For most boaters and anglers, fishing on inland and near coastal water in the USA benefits from the free and extremely detailed marine weather forecasts provided by The National Oceanic and Atmospheric Administration (NOAA). NOAA is a US scientific and regulatory agency charged with forecasting weather, monitoring oceanic and atmospheric conditions, charting the seas, conducting deep-sea exploration, and managing fishing and protection of marine mammals and endangered species in the US exclusive economic zone. The agency is part of the United States Department of Commerce and is headquartered in Silver Spring, Maryland. Additionally, the National Weather Service (NWS) is tasked with providing weather forecasts, warnings of hazardous weather, and other weather-related products to organizations and the public for the purposes of protection, safety, and general information.
NOAA works to understand and predict changes in climate, weather, oceans, and coasts. Their work supports severe weather preparedness, and international shipping. With nearly 4,900 employees in 122 weather forecast offices, 13 river forecast centers, 9 national centers, and other support offices around the country, NWS provides a national infrastructure to gather and process weather data.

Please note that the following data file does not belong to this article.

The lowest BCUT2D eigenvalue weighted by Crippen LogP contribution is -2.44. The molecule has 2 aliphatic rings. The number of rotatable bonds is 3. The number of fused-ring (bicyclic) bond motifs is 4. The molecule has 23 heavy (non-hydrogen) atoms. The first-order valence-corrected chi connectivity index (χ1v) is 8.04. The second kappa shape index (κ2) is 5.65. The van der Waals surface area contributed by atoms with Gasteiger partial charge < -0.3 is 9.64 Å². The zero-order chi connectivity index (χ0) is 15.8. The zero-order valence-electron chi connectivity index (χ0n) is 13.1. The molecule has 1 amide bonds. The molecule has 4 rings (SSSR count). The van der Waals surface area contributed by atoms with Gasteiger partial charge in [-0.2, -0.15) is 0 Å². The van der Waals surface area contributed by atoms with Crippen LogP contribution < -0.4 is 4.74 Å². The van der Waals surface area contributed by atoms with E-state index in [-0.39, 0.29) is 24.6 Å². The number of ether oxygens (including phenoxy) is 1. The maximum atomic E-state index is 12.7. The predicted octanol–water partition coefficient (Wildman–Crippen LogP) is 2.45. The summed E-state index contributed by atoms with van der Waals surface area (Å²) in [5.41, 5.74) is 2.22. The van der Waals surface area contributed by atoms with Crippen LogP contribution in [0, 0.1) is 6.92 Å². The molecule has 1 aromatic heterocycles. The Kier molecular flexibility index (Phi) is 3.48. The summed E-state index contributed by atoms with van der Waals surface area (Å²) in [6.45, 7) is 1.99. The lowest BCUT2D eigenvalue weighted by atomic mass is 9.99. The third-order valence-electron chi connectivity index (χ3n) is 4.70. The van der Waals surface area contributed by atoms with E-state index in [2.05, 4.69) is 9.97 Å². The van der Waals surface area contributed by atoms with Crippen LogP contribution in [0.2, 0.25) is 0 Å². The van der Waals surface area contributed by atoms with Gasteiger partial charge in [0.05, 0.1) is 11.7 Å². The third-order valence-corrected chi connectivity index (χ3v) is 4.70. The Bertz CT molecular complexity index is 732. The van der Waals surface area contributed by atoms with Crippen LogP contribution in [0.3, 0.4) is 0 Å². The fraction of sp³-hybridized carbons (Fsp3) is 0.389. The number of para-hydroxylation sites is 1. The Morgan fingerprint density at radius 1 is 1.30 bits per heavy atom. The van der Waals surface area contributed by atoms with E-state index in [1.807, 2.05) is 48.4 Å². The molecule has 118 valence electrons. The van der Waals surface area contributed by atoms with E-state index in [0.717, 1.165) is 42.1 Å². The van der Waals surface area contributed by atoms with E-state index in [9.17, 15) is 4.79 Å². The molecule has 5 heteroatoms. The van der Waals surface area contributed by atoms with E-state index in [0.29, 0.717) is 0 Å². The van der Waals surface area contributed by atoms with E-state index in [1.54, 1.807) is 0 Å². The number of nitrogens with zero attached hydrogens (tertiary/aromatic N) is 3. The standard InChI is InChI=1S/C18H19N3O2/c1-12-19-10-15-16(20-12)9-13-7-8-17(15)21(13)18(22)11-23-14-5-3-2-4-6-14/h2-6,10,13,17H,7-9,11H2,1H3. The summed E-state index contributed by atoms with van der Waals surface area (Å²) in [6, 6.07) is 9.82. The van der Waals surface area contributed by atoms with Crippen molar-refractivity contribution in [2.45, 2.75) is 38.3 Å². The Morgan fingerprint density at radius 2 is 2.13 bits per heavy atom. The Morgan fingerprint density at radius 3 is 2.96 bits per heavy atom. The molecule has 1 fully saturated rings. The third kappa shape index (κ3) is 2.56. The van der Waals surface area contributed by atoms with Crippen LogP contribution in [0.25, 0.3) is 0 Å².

Detailed marine forecasts are available for most inland and near shore waters where many boats travel and fish within the USA. NOAA, or NWS provide numerous ways to receive a marine weather forecast, the easiest is the VHF weather radio, the forecast reception is available in most areas on one of the 10 marine weather channels built-into modern maritime VHF radios. NOAA also provides weather data and forecasts via the internet on the NOAA and associated websites and through apps on smartphones etc. Some of the App’s are third party apps that obtain their weather data directly from NOAA and package it for their audience.

Many coastal boaters rely on the local TV stations and broadcast channels for land-based weather and forecasts, which often include marine related weather, though these are not often as detailed as the information obtained directly from NOAA/NWS.